Parsi girls become women the day they wear a sari. The sari perawanu or sari-wearing ceremony is a rite of passage. At the centre of the celebration are five married women who help the girl wear a gara or sari for the first time. They tie a small knot of rice, a symbol of fertility, into the corner of the pallu before sprinkling it with rose water. If tradition is identity, then what you wear is one of its clearest markers.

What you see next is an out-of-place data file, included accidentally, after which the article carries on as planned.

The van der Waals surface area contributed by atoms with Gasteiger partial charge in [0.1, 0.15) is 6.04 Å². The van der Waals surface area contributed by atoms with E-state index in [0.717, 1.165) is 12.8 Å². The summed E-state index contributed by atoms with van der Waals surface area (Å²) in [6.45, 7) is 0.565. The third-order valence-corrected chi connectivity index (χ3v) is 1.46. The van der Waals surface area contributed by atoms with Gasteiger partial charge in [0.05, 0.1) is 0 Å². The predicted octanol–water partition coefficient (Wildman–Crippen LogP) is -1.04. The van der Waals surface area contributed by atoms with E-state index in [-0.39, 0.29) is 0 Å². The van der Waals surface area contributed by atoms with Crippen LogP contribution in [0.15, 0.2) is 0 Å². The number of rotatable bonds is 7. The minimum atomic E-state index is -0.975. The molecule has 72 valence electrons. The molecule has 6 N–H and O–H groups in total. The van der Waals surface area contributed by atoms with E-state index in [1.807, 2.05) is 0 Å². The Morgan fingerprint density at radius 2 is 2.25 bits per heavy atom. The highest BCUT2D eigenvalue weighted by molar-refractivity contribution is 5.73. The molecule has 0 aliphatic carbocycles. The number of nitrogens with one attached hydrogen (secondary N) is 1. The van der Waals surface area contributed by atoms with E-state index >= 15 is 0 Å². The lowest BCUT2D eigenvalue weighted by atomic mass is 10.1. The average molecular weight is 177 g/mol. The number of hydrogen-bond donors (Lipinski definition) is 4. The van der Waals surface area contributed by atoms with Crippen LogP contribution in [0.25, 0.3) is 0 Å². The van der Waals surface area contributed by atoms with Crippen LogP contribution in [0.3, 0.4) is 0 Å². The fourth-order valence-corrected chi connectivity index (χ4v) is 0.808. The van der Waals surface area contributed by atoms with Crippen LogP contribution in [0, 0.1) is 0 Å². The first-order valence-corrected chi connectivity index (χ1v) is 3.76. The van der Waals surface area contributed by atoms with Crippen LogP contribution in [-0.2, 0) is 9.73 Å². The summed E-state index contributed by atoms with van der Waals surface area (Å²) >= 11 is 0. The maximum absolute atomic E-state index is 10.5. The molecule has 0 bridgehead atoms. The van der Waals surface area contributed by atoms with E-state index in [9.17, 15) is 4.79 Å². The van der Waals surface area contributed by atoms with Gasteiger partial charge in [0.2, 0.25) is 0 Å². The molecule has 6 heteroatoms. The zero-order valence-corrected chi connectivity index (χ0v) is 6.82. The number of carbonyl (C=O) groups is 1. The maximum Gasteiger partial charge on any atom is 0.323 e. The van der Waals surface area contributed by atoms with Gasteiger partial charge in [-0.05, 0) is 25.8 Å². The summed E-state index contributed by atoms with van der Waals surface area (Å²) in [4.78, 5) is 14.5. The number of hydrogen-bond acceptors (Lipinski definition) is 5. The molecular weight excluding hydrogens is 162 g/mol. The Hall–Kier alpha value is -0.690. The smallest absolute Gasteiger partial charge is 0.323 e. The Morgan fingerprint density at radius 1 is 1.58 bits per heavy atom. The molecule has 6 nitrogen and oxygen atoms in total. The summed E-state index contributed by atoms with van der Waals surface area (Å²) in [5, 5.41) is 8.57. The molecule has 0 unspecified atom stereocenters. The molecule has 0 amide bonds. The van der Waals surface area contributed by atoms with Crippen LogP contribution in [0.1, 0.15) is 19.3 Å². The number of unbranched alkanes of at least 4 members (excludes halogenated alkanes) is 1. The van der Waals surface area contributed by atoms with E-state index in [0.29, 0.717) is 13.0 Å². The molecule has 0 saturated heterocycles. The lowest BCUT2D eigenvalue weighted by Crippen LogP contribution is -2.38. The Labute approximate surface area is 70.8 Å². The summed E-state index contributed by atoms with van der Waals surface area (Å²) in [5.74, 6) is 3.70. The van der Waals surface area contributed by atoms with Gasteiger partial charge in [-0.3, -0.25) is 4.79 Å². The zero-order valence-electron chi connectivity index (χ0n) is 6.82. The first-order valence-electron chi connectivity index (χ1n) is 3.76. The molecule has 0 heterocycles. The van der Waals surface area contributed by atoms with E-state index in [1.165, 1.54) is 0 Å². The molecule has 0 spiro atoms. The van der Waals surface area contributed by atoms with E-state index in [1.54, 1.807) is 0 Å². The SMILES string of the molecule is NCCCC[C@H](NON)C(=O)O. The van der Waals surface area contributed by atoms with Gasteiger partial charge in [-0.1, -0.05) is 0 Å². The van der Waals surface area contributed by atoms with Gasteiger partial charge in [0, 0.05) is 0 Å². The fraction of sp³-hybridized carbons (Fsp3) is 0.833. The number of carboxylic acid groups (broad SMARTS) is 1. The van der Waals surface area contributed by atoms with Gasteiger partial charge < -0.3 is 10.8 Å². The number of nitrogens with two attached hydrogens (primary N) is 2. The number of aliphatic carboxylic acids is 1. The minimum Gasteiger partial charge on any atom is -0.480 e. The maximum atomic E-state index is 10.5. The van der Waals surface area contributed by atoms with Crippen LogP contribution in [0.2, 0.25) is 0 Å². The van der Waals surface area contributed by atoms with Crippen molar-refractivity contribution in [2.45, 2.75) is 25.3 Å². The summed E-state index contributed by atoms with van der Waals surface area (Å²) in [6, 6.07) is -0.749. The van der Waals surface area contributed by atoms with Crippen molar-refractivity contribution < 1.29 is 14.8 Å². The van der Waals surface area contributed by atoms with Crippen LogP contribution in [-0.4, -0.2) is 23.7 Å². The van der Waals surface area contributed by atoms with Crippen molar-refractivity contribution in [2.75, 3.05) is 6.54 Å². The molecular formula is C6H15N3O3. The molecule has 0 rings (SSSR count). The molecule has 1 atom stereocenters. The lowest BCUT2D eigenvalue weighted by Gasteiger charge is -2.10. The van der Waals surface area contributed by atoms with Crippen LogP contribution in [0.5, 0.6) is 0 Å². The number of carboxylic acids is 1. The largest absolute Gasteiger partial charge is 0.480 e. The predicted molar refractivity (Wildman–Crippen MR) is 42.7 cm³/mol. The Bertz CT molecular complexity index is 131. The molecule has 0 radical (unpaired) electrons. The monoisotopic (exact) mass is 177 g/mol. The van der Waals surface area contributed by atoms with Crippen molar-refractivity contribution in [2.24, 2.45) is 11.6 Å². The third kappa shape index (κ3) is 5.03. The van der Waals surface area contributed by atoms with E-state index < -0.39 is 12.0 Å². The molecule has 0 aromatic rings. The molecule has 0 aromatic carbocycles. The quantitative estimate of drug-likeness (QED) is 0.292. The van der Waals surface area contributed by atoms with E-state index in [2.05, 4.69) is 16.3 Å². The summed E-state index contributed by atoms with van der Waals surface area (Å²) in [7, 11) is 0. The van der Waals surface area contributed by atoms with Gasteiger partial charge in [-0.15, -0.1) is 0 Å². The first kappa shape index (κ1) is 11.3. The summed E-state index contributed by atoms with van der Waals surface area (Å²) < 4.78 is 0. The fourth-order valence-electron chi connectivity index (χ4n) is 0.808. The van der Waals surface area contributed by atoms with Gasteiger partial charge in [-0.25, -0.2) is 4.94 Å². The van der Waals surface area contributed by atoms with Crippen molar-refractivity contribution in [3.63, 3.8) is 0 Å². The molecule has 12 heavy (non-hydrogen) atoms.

“The most distinctive item of Parsi women’s clothing from the third quarter of the nineteenth century was undoubtedly the gara,” write Shilpa Shah and Tulsi Vatsal in the introductory chapter of the book Peonies & Pagodas: Embroidered Parsi Textiles from the Tapi Collection(2010). The book traces the origins of the gara — imported from China into India by Parsis between 1830 and 1865 — and its reinvention in modern times. The history comes to life with oral accounts of how different Parsi families came to acquire garas. So for example, novelist Bapsi Sidhwa inherited three garas from her mother which she passed on to two of her daughters. “One of them is most unusual — it has coloured birds and flowers all over the purple sari and looks stunning,” she told the authors.
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